As it appeared the curtains were abruptly coming down the scandal-laden reign of Confederation of African Football (CAF) leader, Ahmad Ahmad, the presidency of the continental mother body has lurched into more controversy as the race to find his successor intensifies.
CAF is synonymous with tumult but the commotion stakes have been escalated as the elections to choose the new leader in place of the beleaguered Ahmad administration draw closer.
Ineligible for the elections set for March 12 during the CAF 43rd Elective Ordinary General Assembly in Rabat, Morroco, Madagascan Ahmad is bowing out in disgrace.
Ahmad (aged 61) was the seventh president at the helm of CAF since its founding in 1957 in Sudan.
His presidency of the 56-member football mother body headquartered in Egypt ended last November after FIFA handed him a five-year ban for financial misconduct.
This brought to an abrupt end to a presidency that at its beginning in 2017 promised so much in terms of reforms after more than 29 years of authoritarian rule by the Cameroonian, Issa Hayatou.
Taken at face value, the “examination of candidatures” for the CAF presidency is aimed at having an incorruptible individual for the position yet in essence it is a strategy aimed at keeping the status quo by retaining members already in the CAF executive committee or other structures by virtue of heading their football associations.
The CAF Governance Committee, led by its President, Michel Kizito Brizoua-Bi, is spearheading the exercise and met in the Egyptian capital, Cairo, on January 5 and 6 to “carry out the eligibility checks” of the candidates for the most powerful position in African football and members of CAF Executive Committee.
“These checks are still ongoing, and their results will be communicated usefully,” Abdelmounaim Bah, the CAF Acting General Secretary, stated.
There apparently is more to the so-called eligibility checks than meets the eye.
While five individuals are vying for the presidency (oddly, Ahmad was interested in another term), two have been approved. These are Augustin Emmanuel Senghor (55), the Senegal Football Federation president and Jacques Bernard Daniel Anouma (69), the honorary President of the Ivorian Football Federation.
Senghor has been member of the CAF executive committee since February 2018.
Fellow aspirants, Ahmed Yahya (44) President of the Mauritanian Football Federation and Patrice Tlhopane Motsepe, President of South Africa’s Mamelodi Sundowns (58), have their candidatures hanging in the balance with CAF classifying them as “candidates for the Presidency requiring additional checks.”
Motsepe and Yahya are more prominent as businessman, raising speculation by some critics that the checks are a ploy to sideline them.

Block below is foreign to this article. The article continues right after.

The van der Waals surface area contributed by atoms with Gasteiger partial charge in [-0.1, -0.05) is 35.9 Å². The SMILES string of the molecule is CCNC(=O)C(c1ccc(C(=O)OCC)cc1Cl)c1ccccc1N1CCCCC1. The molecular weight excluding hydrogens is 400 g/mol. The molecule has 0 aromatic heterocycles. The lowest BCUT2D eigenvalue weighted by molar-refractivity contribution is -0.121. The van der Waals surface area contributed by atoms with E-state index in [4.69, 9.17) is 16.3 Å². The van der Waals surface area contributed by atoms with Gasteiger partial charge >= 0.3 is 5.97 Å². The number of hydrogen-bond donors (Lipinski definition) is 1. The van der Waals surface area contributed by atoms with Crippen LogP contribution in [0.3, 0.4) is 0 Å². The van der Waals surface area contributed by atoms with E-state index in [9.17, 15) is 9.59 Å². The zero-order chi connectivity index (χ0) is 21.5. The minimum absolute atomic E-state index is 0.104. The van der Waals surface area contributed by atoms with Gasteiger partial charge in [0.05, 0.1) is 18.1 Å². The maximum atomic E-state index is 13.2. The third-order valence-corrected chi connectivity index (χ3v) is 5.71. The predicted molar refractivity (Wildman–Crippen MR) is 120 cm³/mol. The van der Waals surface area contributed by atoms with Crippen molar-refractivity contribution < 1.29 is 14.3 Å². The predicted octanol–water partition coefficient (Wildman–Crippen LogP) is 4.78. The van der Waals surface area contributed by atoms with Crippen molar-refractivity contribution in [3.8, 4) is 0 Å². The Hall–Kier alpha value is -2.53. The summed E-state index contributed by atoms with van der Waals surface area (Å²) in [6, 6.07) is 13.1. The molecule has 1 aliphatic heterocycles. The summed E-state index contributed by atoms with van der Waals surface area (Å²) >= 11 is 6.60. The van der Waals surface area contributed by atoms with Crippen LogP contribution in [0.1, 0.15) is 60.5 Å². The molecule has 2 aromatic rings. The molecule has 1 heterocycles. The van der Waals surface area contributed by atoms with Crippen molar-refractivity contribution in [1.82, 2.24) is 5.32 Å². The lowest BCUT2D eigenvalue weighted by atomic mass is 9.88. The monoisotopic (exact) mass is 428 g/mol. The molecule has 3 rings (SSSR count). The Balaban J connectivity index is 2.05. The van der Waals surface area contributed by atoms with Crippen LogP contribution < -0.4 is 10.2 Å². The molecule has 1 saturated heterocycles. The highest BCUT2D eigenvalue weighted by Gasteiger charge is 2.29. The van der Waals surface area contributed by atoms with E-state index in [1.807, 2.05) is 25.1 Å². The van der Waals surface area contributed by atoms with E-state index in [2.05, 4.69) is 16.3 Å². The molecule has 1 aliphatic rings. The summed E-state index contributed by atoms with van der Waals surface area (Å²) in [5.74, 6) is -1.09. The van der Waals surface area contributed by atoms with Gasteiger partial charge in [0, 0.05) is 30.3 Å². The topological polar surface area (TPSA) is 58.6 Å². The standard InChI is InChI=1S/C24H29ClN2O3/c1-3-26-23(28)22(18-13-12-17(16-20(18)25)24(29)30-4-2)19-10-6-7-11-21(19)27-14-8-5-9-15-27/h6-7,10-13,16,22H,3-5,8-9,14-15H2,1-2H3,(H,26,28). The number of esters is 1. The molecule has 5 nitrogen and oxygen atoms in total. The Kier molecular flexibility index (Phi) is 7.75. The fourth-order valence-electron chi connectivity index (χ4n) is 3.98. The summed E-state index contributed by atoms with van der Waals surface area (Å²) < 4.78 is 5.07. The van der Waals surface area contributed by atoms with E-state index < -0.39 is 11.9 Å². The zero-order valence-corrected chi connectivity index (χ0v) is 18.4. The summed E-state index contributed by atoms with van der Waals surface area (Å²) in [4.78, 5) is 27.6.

They have to wait until the end of January to know of their fate. A hearing of these two candidates will be organised in Cairo on January 28.
Apparently, the endorsement of the old guard in Anouma and Senghor and continued scrutiny of the other two candidates, amounting to barring of fresh ideas, would ensure there is no change at CAF setup.
The fact that these are additional checks indicates that an earlier process, in this case the checks led by Brizoua-Bi committee on January 5 and 6.
This raises questions around the necessity of the additional process. CAF raises eyebrows by announcing publicly that the other candidates are to be checked thoroughly and cleared.
In addition, Yahya is a Member of the Executive Committee which under normal circumstances must be valid enough to endorse his candidature.
Yahya was named the continent’s best football administrator at the 2017 CAF Awards in Accra, Ghana. This itself ought to be another plus for his candidature. He has also received praise from FIFA.
While he is not in the top echelons of CAF, Motsepe is a world-renowned entrepreneur who sits on boards at blue chip companies, which indicates he has gone through such checks before.
The pair thus is widely believed to be corrupt-free.
A school of thought suggests inequality of selection of candidates is part of maneuvers to elbow the candidate from Southern Africa out of the race and shift influence to the West.
Ironically, the south catapulted Ahmad to the presidency in 2017.
The Council of Southern African football Association (COSAFA) is the second-largest CAF regional federation (14 members) behind the West African Football Union (WAFU).
“All these so-called additional checks at the moment have Anouma and Senghor as favourites. Should they remain the two eligible candidates, wither way the race for the election goes, the presidency will head to West Africa,” according to Youssef Kamel, the Cairo-based analyst.
Alexandre Siewe, the CAF Director of Communications, said, “Their (Motsepe’s and Yahya’s) candidatures were deemed admissible. However, the committee considered that further checks are necessary before a final decision.”
He said the Governance Committee “scrupulously” analysed the candidatures received on the basis of the report drawn up by an international and independent company of investigation services, specialised in the controls of integrity.
By stating to the world that the two candidates are to be subjected to more scrutiny, CAF has created inequality among the candidates and ultimately cast doubt on the credibility of the upcoming election.
This evokes memories of the dark sides of the Ahmad presidency, which the football mother body purportedly is eager to banish.
Thus, with an election process already dubious, the dream of a new, clean CAF for now remains a pipe dream.
This article was first published by CAJ News